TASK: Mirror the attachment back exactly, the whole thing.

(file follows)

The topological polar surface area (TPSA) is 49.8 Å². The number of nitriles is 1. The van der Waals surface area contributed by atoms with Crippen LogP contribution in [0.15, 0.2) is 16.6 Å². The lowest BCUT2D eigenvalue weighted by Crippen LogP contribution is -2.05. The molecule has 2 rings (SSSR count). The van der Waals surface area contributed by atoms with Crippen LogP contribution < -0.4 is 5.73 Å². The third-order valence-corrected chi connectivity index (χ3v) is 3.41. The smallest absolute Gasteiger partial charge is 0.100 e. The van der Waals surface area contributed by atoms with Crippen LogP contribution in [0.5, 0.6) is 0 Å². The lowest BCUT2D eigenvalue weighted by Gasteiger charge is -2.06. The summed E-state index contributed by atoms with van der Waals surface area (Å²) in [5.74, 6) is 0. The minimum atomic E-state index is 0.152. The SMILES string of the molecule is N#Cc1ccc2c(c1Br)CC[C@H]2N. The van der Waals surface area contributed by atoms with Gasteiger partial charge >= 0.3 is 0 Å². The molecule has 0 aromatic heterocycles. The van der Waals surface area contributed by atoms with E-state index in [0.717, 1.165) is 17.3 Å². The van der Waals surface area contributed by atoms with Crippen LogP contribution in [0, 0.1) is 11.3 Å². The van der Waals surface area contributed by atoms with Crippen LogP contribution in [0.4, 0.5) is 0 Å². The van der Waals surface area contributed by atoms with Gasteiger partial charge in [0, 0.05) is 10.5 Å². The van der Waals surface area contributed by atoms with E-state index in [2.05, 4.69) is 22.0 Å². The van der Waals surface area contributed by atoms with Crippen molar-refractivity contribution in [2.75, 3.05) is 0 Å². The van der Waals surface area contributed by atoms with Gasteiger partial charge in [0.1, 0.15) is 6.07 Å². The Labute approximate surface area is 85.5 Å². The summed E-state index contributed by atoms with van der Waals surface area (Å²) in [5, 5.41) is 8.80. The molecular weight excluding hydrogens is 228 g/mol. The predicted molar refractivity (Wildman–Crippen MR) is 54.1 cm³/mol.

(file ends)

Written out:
The topological polar surface area (TPSA) is 49.8 Å². The number of nitriles is 1. The van der Waals surface area contributed by atoms with Crippen LogP contribution in [0.15, 0.2) is 16.6 Å². The lowest BCUT2D eigenvalue weighted by Crippen LogP contribution is -2.05. The molecule has 2 rings (SSSR count). The van der Waals surface area contributed by atoms with Crippen LogP contribution < -0.4 is 5.73 Å². The third-order valence-corrected chi connectivity index (χ3v) is 3.41. The smallest absolute Gasteiger partial charge is 0.100 e. The van der Waals surface area contributed by atoms with Crippen LogP contribution in [0.5, 0.6) is 0 Å². The lowest BCUT2D eigenvalue weighted by Gasteiger charge is -2.06. The summed E-state index contributed by atoms with van der Waals surface area (Å²) in [5.74, 6) is 0. The minimum atomic E-state index is 0.152. The SMILES string of the molecule is N#Cc1ccc2c(c1Br)CC[C@H]2N. The van der Waals surface area contributed by atoms with Gasteiger partial charge >= 0.3 is 0 Å². The molecule has 0 aromatic heterocycles. The van der Waals surface area contributed by atoms with E-state index in [0.717, 1.165) is 17.3 Å². The van der Waals surface area contributed by atoms with Crippen LogP contribution in [0, 0.1) is 11.3 Å². The van der Waals surface area contributed by atoms with Crippen LogP contribution in [0.4, 0.5) is 0 Å². The van der Waals surface area contributed by atoms with Gasteiger partial charge in [0, 0.05) is 10.5 Å². The van der Waals surface area contributed by atoms with E-state index in [2.05, 4.69) is 22.0 Å². The van der Waals surface area contributed by atoms with Crippen molar-refractivity contribution in [2.75, 3.05) is 0 Å². The van der Waals surface area contributed by atoms with Gasteiger partial charge in [0.1, 0.15) is 6.07 Å². The Labute approximate surface area is 85.5 Å². The summed E-state index contributed by atoms with van der Waals surface area (Å²) in [5, 5.41) is 8.80. The molecular weight excluding hydrogens is 228 g/mol. The predicted molar refractivity (Wildman–Crippen MR) is 54.1 cm³/mol.